Good clear post Luke. I have one question. Is your
fission power display graph dependent on some level of cooling?

I need to repeat a question from yesterday …

Below is part of a post by “Michael R James” over on who seems to be claiming that
heat can be generated inside the reactor vessel if the cooling is absent:

“The other thing Barry Brook probably regrets claiming, is that these containment vessels will contain the fuel no matter what. That is simply nonsense. I think it comes from the misunderstanding about any original claim or design specification–which assumes some level of cooling. Once you have inadequate cooling, forget it. With full meltdown the fuel forms a pool which heats even more than the pellets–because it is no longer moderated. It can never approach criticality–ie. like a nuclear bomb, but low level fission continues so it just keeps heating up. At a couple thousand degrees (if not before, remember there will be intense steam pressure by then, it is like a massive pressurized can) the steel will melt or soften enough for welds to give etc. By memory (dangerous but you can Wiki this) it can reach up to 5000 degrees so absolutely nothing can contain it.”


Thanks Barry & Luke.
Well done. I do have very minor issue with the term ‘no way’ regarding leakage, preferring ‘appears extremely unlikely’.
My questions are regarding the apparent gaping hole in the side of the #4 containment building? and the impact of possible loss of most or all water in the fuel storage pool? (recognizing that the pool doe snot abut the exterior wall of the building.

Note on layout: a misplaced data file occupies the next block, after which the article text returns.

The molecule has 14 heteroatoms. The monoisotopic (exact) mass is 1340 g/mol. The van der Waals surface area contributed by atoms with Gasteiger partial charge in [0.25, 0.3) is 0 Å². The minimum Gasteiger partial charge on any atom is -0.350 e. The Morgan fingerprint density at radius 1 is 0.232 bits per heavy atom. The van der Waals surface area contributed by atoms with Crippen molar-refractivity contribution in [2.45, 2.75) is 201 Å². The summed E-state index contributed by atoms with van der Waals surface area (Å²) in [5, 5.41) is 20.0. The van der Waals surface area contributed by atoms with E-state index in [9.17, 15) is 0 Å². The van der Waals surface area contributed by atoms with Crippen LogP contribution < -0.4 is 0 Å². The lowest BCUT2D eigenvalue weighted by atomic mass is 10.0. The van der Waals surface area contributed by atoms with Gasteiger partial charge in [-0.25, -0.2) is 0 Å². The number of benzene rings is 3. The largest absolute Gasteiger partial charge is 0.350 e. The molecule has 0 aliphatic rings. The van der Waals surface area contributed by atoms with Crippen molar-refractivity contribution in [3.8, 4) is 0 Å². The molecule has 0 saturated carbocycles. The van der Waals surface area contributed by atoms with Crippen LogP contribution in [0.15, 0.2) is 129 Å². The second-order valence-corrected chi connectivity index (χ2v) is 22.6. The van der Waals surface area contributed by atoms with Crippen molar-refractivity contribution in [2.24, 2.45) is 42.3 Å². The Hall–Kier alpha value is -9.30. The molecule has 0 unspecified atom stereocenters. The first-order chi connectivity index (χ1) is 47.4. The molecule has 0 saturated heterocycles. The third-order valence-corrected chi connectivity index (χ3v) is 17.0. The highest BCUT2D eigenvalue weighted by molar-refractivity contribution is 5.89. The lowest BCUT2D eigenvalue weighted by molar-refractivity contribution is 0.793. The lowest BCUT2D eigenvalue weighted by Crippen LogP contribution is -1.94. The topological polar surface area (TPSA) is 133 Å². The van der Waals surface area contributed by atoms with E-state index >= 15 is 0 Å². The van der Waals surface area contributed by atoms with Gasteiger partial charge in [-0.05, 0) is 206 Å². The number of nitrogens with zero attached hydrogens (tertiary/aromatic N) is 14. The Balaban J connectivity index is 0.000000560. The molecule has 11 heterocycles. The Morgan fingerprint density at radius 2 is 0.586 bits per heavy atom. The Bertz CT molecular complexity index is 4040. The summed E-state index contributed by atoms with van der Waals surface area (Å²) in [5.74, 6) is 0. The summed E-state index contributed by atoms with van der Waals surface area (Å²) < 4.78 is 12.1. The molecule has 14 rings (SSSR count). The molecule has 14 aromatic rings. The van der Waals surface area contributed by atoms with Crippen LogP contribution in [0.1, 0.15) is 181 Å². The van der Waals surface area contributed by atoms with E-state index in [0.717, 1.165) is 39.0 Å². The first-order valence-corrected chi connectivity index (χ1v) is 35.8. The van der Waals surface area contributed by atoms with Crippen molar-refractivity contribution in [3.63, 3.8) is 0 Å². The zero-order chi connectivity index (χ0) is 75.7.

@ Road_Hog:

I predict that one day Finrod will eventually die (of natural causes) much like the rest of us. My statement is about as interesting and useful as his is.

The point being that there is always a finite level of physical disruption which will be accounted for in the design of any physical system, and above that there will be a higher level of physical disruption which is possible… and indeed inevitable, if you wait long enough.

There will be many useful lessons drawn from this accident. Or at least, they’ll be useful so long as our civilisation doesn’t surrender to the counsel being offered by the anti-nukes.


“The rate at which the water in the fuel transfer pool would evaporate, in the absence of active cooling system functionality and in the presence of the fuel’s remaining thermal power output, is not more than a few percent of the water volume per day.”